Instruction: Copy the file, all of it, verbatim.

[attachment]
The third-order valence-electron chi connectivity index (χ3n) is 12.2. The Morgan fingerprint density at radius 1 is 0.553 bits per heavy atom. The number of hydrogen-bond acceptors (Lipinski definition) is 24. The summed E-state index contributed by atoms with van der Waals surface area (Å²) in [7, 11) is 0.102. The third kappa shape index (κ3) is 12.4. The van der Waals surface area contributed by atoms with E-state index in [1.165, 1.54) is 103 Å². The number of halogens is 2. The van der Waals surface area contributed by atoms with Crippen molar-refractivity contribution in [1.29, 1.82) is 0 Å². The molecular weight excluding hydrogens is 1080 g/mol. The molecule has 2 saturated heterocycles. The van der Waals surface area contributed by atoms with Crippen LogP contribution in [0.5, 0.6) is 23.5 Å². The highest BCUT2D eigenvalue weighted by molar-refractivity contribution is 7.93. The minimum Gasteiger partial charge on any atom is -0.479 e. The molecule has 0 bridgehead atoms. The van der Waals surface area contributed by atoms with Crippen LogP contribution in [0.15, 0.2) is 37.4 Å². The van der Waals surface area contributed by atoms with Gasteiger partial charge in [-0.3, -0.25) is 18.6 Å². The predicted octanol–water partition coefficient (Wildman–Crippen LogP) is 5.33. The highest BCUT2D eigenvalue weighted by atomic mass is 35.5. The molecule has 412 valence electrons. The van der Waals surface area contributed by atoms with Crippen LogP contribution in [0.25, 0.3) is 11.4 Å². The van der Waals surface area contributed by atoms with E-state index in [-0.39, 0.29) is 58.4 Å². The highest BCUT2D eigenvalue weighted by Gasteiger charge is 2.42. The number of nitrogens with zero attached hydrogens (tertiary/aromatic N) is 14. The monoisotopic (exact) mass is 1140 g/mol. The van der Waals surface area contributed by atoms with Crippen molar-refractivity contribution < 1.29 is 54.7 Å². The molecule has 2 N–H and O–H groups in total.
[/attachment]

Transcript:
The third-order valence-electron chi connectivity index (χ3n) is 12.2. The Morgan fingerprint density at radius 1 is 0.553 bits per heavy atom. The number of hydrogen-bond acceptors (Lipinski definition) is 24. The summed E-state index contributed by atoms with van der Waals surface area (Å²) in [7, 11) is 0.102. The third kappa shape index (κ3) is 12.4. The van der Waals surface area contributed by atoms with E-state index in [1.165, 1.54) is 103 Å². The number of halogens is 2. The van der Waals surface area contributed by atoms with Crippen molar-refractivity contribution in [1.29, 1.82) is 0 Å². The molecular weight excluding hydrogens is 1080 g/mol. The molecule has 2 saturated heterocycles. The van der Waals surface area contributed by atoms with Crippen LogP contribution in [0.5, 0.6) is 23.5 Å². The highest BCUT2D eigenvalue weighted by molar-refractivity contribution is 7.93. The minimum Gasteiger partial charge on any atom is -0.479 e. The molecule has 0 bridgehead atoms. The van der Waals surface area contributed by atoms with Crippen LogP contribution in [0.15, 0.2) is 37.4 Å². The van der Waals surface area contributed by atoms with Gasteiger partial charge in [-0.3, -0.25) is 18.6 Å². The predicted octanol–water partition coefficient (Wildman–Crippen LogP) is 5.33. The highest BCUT2D eigenvalue weighted by atomic mass is 35.5. The molecule has 412 valence electrons. The van der Waals surface area contributed by atoms with Crippen LogP contribution in [0.25, 0.3) is 11.4 Å². The van der Waals surface area contributed by atoms with E-state index in [-0.39, 0.29) is 58.4 Å². The highest BCUT2D eigenvalue weighted by Gasteiger charge is 2.42. The number of nitrogens with zero attached hydrogens (tertiary/aromatic N) is 14. The monoisotopic (exact) mass is 1140 g/mol. The van der Waals surface area contributed by atoms with Crippen molar-refractivity contribution < 1.29 is 54.7 Å². The molecule has 2 N–H and O–H groups in total.